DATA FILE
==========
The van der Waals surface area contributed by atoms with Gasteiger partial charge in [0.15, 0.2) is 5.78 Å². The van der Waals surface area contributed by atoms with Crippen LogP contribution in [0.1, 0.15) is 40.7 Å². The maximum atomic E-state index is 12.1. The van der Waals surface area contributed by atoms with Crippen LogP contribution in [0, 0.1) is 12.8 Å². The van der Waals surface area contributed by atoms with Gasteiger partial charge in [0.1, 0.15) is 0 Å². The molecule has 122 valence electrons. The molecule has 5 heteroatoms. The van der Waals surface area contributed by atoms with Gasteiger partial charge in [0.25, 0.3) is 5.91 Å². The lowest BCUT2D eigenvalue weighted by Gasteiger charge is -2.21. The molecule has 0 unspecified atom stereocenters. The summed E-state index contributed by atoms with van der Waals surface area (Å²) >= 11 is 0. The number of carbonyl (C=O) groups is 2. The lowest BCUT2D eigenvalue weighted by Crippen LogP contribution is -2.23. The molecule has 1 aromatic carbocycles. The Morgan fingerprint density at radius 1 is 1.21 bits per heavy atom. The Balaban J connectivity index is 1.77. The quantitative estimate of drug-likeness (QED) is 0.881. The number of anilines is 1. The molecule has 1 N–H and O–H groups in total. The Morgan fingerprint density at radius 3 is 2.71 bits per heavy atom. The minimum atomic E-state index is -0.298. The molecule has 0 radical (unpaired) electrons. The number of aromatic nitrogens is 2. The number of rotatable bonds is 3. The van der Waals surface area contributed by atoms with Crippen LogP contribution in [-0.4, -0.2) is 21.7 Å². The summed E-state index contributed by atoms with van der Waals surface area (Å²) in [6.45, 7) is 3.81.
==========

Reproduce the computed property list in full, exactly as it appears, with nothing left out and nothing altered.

The van der Waals surface area contributed by atoms with Gasteiger partial charge in [0.15, 0.2) is 5.78 Å². The van der Waals surface area contributed by atoms with Crippen LogP contribution in [0.1, 0.15) is 40.7 Å². The maximum atomic E-state index is 12.1. The van der Waals surface area contributed by atoms with Crippen LogP contribution in [0, 0.1) is 12.8 Å². The van der Waals surface area contributed by atoms with Gasteiger partial charge in [0.1, 0.15) is 0 Å². The molecule has 122 valence electrons. The molecule has 5 heteroatoms. The van der Waals surface area contributed by atoms with Gasteiger partial charge in [0.25, 0.3) is 5.91 Å². The lowest BCUT2D eigenvalue weighted by Gasteiger charge is -2.21. The molecule has 0 unspecified atom stereocenters. The summed E-state index contributed by atoms with van der Waals surface area (Å²) >= 11 is 0. The number of carbonyl (C=O) groups is 2. The lowest BCUT2D eigenvalue weighted by Crippen LogP contribution is -2.23. The molecule has 1 aromatic carbocycles. The Morgan fingerprint density at radius 1 is 1.21 bits per heavy atom. The Balaban J connectivity index is 1.77. The quantitative estimate of drug-likeness (QED) is 0.881. The number of anilines is 1. The molecule has 1 N–H and O–H groups in total. The Morgan fingerprint density at radius 3 is 2.71 bits per heavy atom. The minimum atomic E-state index is -0.298. The molecule has 0 radical (unpaired) electrons. The number of aromatic nitrogens is 2. The number of rotatable bonds is 3. The van der Waals surface area contributed by atoms with Crippen LogP contribution in [-0.4, -0.2) is 21.7 Å². The summed E-state index contributed by atoms with van der Waals surface area (Å²) in [6.45, 7) is 3.81.